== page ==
After Amon Hen, there are two groups of characters traveling simultaneously: Frodo & Sam and Aragorn, Gimli, & Legolas. You can swap between the two at will and continue with their stories and sometimes this is necessary. Personally, I think that there is no problem at all with separating the party like this if they are working towards a common goal. Indeed, this is most obvious at the end where Aragorn leads an attack on the Black Gate solely for the purpose of aiding Frodo and Sam.
I plan to write about this more at some point in the future (perhaps more officially than in a blog), but I think it would be really interesting to have a campaign where your party splits and then occasionally you swap back and forth between two sets of characters each working towards their own goals. Splitting the party to pursue different objectives can be a very interesting way to have a campaign become a saga.
Large Parties are Lots of Fun!
I think one of my favorite parts of the game was right after Rivendell when you had a grand total of nine in your party. And Lego Lord of the Rings didn’t skimp on that, no you have eight people following the lead character around on the overworld! It was a lot of fun walking around Middle Earth and switching between characters to use their special abilities and grab the goodies scattered all around. And levels like the Mines of Moria were really epic having a group just as large working together to fight off Orcs.
I definitely like having large parties because it makes things seem more epic. Granted, you probably need a system that can support it. I’ve found that Savage Worlds scales pretty well with larger groups, especially if many of the extras are, well, Extras. Dungeons & Dragons is usually okay if you just add one or two (under the players’ control, it’s no fun if the DM is rolling the dice!) but can still be somewhat cumbersome. Still, if you can pull it off, it can make things much more interesting.
The final lesson is to allow for lots of exploration! Unlike previous Lego games where you have a central “hub” (such as the Mos Eisley Cantina), Lego Lord of the Rings takes place all over Middle Earth. You start in Hobbiton and throughout the course of the game you travel all the way to Mordor (of course, one does not simply walk into Mordor!). Getting from here to there over a perilous journey can be one of the more interesting parts of a roleplaying game. In fact it’s one thing that I think The One Ring does especially well (as described in my previous review).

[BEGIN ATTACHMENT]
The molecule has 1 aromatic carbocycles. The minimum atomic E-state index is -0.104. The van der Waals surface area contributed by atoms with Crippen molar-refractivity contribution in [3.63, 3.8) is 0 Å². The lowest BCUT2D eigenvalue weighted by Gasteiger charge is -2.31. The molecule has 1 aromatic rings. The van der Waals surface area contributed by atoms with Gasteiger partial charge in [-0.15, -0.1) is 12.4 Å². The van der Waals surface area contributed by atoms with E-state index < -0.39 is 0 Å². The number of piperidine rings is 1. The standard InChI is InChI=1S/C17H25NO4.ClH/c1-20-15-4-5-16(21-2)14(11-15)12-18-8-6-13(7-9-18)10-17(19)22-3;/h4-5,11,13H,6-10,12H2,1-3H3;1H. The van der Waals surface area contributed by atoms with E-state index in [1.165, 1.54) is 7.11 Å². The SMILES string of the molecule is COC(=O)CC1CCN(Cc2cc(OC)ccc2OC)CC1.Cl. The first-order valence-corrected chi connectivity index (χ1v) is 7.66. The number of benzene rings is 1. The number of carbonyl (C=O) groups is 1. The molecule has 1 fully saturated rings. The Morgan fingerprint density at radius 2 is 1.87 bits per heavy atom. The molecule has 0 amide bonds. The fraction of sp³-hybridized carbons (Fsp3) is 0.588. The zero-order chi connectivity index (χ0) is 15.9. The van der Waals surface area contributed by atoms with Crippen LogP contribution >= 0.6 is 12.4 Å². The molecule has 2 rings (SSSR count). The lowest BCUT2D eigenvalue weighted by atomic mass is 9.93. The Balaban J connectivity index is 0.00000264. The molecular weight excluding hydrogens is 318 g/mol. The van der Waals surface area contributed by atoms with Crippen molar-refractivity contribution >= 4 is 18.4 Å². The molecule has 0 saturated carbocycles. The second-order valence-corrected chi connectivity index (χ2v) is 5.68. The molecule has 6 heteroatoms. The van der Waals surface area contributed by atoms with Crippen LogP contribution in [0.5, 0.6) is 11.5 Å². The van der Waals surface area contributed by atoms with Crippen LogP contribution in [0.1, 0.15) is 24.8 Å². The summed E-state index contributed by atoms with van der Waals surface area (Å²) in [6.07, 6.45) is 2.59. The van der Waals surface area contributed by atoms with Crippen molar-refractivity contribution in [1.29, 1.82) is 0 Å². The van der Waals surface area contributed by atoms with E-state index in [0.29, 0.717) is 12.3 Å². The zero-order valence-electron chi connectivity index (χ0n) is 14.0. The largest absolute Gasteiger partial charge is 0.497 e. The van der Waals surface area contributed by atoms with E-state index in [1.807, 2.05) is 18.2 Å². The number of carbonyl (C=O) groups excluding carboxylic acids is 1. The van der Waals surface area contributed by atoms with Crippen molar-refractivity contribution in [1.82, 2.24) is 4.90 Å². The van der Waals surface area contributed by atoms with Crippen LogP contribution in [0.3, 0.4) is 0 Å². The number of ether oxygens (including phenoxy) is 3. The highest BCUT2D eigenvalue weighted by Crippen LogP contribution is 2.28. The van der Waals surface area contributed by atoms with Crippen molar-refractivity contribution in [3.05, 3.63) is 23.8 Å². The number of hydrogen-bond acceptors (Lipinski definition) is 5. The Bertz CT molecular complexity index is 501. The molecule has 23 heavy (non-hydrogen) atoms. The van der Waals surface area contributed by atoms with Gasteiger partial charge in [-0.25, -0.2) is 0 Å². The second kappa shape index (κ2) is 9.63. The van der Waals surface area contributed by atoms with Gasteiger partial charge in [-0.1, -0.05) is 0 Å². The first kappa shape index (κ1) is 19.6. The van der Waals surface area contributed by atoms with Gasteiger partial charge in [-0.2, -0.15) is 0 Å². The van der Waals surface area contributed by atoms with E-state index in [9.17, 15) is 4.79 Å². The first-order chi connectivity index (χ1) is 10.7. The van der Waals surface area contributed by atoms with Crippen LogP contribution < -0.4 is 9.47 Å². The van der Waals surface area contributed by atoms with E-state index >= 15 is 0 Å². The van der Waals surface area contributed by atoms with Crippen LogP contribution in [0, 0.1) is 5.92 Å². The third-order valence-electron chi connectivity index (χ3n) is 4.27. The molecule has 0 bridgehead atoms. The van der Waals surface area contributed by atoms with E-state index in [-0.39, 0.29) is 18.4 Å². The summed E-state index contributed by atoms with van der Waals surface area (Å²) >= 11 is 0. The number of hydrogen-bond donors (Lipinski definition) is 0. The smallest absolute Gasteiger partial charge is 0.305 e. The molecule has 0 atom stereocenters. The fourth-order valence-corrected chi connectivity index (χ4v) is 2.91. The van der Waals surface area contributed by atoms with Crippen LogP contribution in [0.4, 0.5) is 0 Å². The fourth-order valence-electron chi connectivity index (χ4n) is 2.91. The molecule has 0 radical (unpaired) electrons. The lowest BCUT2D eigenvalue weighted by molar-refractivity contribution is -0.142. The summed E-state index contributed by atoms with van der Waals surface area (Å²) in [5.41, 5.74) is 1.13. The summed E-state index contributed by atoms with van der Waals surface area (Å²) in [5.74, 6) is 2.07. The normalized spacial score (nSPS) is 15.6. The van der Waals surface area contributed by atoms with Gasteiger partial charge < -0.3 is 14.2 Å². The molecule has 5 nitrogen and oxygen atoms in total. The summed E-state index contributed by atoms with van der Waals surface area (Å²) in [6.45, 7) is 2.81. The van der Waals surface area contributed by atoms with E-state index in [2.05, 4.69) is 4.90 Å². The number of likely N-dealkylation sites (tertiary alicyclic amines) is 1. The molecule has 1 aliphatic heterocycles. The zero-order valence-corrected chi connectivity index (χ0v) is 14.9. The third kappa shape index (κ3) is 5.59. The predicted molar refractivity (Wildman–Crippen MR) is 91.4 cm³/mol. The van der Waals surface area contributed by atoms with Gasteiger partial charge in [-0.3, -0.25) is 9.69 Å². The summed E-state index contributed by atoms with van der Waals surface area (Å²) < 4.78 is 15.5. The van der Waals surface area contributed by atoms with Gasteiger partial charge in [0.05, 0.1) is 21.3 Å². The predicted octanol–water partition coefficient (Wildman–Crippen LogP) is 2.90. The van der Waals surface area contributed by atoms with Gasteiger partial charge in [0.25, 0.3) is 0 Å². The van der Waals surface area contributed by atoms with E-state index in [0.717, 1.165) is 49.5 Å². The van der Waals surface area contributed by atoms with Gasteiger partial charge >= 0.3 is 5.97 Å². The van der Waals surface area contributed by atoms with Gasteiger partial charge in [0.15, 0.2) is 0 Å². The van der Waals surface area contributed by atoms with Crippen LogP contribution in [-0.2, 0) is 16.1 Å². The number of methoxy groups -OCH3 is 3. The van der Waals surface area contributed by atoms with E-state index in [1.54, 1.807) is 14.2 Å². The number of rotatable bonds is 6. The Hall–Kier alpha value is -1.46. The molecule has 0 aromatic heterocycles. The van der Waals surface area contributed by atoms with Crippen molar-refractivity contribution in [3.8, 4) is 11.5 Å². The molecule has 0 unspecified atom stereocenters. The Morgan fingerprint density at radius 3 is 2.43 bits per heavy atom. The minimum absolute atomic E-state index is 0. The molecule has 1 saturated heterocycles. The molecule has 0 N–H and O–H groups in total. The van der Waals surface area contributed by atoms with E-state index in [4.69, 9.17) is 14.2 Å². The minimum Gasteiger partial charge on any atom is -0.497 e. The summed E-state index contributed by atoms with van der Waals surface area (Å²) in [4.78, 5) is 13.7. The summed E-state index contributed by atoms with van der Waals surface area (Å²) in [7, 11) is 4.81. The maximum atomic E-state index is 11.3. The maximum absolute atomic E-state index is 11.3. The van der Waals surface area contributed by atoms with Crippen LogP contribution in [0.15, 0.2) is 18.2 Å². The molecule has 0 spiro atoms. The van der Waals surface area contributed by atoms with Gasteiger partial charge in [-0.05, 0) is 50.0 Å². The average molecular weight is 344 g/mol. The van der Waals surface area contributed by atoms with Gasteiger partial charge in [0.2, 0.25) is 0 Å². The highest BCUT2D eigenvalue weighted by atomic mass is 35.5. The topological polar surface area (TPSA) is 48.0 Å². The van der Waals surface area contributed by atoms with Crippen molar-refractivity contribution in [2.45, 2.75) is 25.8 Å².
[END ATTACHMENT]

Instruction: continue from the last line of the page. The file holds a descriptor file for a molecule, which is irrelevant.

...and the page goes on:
So there you have it, several lessons in roleplaying games that a video game taught us. Isn’t that cool?
Kobold Enterprise is hosting this month’s blog carnival where they ask about Epic Moments of GMing. As it turns out, I had one just last weekend at WittCon X hosted by the Wittenberg Roleplaying Guild! You see, I was part of a game run by this GM:
That’s right, I was part of a game that was GMed by Steve, the adorable stuffed animal mascot and patron deity (long story, described here) of the Wittenberg Roleplaying Guild. Basically, Steve came up with the game and didn’t tell even me about what sort of game he was running. Because he can’t speak, Steve required players to ask him questions about their situation, but of course he knew what sort of questions they might ask and anticipated their responses, giving them answers that fit his storyline.
I should mention that you should pay no attention to the man behind the GM screen who is occasionally rolling dice as part of the Mythic GM Emulator, a tool for creating scenarios on the fly as if a GM was there. You ask questions, roll dice to see the results, and then figure out what the results mean in the context of the situation. From time to time, random events happen that affect the story. But yeah, pay no attention to that man behind the GM screen. Steve planned the whole thing, not me.